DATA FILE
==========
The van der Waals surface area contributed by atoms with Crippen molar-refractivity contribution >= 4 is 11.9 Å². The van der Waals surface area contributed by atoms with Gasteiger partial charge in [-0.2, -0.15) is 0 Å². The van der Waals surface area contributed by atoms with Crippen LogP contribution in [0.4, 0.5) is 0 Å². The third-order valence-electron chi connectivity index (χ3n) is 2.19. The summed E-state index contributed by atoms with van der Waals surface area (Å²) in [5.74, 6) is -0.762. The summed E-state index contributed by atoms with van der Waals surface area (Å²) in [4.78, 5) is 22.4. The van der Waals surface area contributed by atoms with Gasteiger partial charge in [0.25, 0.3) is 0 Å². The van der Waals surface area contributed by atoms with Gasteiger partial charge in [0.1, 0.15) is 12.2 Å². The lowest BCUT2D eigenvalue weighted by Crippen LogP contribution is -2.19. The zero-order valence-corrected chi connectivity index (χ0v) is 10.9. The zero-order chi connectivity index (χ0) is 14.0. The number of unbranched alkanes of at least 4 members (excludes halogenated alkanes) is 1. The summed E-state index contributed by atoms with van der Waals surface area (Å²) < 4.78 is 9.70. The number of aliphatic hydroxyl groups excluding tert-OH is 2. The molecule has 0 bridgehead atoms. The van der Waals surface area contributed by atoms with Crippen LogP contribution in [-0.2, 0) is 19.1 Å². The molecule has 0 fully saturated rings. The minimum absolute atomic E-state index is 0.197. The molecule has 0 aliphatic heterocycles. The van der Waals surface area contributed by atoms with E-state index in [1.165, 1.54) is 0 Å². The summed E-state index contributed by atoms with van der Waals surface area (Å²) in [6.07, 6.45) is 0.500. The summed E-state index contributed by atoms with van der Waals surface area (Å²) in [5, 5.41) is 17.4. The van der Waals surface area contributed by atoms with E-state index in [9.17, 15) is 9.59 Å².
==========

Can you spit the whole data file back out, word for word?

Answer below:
The van der Waals surface area contributed by atoms with Crippen molar-refractivity contribution >= 4 is 11.9 Å². The van der Waals surface area contributed by atoms with Gasteiger partial charge in [-0.2, -0.15) is 0 Å². The van der Waals surface area contributed by atoms with Crippen LogP contribution in [0.4, 0.5) is 0 Å². The third-order valence-electron chi connectivity index (χ3n) is 2.19. The summed E-state index contributed by atoms with van der Waals surface area (Å²) in [5.74, 6) is -0.762. The summed E-state index contributed by atoms with van der Waals surface area (Å²) in [4.78, 5) is 22.4. The van der Waals surface area contributed by atoms with Gasteiger partial charge in [0.25, 0.3) is 0 Å². The van der Waals surface area contributed by atoms with Gasteiger partial charge in [0.1, 0.15) is 12.2 Å². The lowest BCUT2D eigenvalue weighted by Crippen LogP contribution is -2.19. The zero-order valence-corrected chi connectivity index (χ0v) is 10.9. The zero-order chi connectivity index (χ0) is 14.0. The number of unbranched alkanes of at least 4 members (excludes halogenated alkanes) is 1. The summed E-state index contributed by atoms with van der Waals surface area (Å²) < 4.78 is 9.70. The number of aliphatic hydroxyl groups excluding tert-OH is 2. The molecule has 0 bridgehead atoms. The van der Waals surface area contributed by atoms with Crippen LogP contribution in [-0.2, 0) is 19.1 Å². The molecule has 0 fully saturated rings. The minimum absolute atomic E-state index is 0.197. The molecule has 0 aliphatic heterocycles. The van der Waals surface area contributed by atoms with E-state index in [1.165, 1.54) is 0 Å². The summed E-state index contributed by atoms with van der Waals surface area (Å²) in [6.07, 6.45) is 0.500. The summed E-state index contributed by atoms with van der Waals surface area (Å²) in [5, 5.41) is 17.4. The van der Waals surface area contributed by atoms with E-state index in [9.17, 15) is 9.59 Å².